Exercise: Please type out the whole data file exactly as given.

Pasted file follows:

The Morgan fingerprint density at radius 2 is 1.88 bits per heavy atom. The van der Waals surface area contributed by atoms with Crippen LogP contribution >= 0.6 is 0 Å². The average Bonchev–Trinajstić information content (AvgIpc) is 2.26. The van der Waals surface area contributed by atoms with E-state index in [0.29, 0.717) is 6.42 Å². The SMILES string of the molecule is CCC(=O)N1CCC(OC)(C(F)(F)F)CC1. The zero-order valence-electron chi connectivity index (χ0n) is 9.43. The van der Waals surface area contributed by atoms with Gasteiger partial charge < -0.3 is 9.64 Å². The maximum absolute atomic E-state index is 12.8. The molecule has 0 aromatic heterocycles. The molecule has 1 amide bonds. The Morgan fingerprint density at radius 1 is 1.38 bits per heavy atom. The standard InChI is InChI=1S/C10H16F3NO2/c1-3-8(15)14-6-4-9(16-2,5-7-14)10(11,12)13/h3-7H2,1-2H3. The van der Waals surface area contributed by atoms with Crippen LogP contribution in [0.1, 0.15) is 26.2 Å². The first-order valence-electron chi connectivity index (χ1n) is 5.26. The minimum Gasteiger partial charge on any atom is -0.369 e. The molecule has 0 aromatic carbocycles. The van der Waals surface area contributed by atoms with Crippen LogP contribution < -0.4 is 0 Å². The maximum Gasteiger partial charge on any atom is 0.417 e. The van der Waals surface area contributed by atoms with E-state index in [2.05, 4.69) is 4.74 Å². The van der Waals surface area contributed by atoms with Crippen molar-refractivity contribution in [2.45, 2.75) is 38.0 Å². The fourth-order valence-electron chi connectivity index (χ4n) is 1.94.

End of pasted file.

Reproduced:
The Morgan fingerprint density at radius 2 is 1.88 bits per heavy atom. The van der Waals surface area contributed by atoms with Crippen LogP contribution >= 0.6 is 0 Å². The average Bonchev–Trinajstić information content (AvgIpc) is 2.26. The van der Waals surface area contributed by atoms with E-state index in [0.29, 0.717) is 6.42 Å². The SMILES string of the molecule is CCC(=O)N1CCC(OC)(C(F)(F)F)CC1. The zero-order valence-electron chi connectivity index (χ0n) is 9.43. The van der Waals surface area contributed by atoms with Gasteiger partial charge < -0.3 is 9.64 Å². The maximum absolute atomic E-state index is 12.8. The molecule has 0 aromatic heterocycles. The molecule has 1 amide bonds. The Morgan fingerprint density at radius 1 is 1.38 bits per heavy atom. The standard InChI is InChI=1S/C10H16F3NO2/c1-3-8(15)14-6-4-9(16-2,5-7-14)10(11,12)13/h3-7H2,1-2H3. The van der Waals surface area contributed by atoms with Crippen LogP contribution in [0.1, 0.15) is 26.2 Å². The first-order valence-electron chi connectivity index (χ1n) is 5.26. The minimum Gasteiger partial charge on any atom is -0.369 e. The molecule has 0 aromatic carbocycles. The van der Waals surface area contributed by atoms with Crippen LogP contribution < -0.4 is 0 Å². The maximum Gasteiger partial charge on any atom is 0.417 e. The van der Waals surface area contributed by atoms with E-state index in [2.05, 4.69) is 4.74 Å². The van der Waals surface area contributed by atoms with Crippen molar-refractivity contribution in [2.45, 2.75) is 38.0 Å². The fourth-order valence-electron chi connectivity index (χ4n) is 1.94.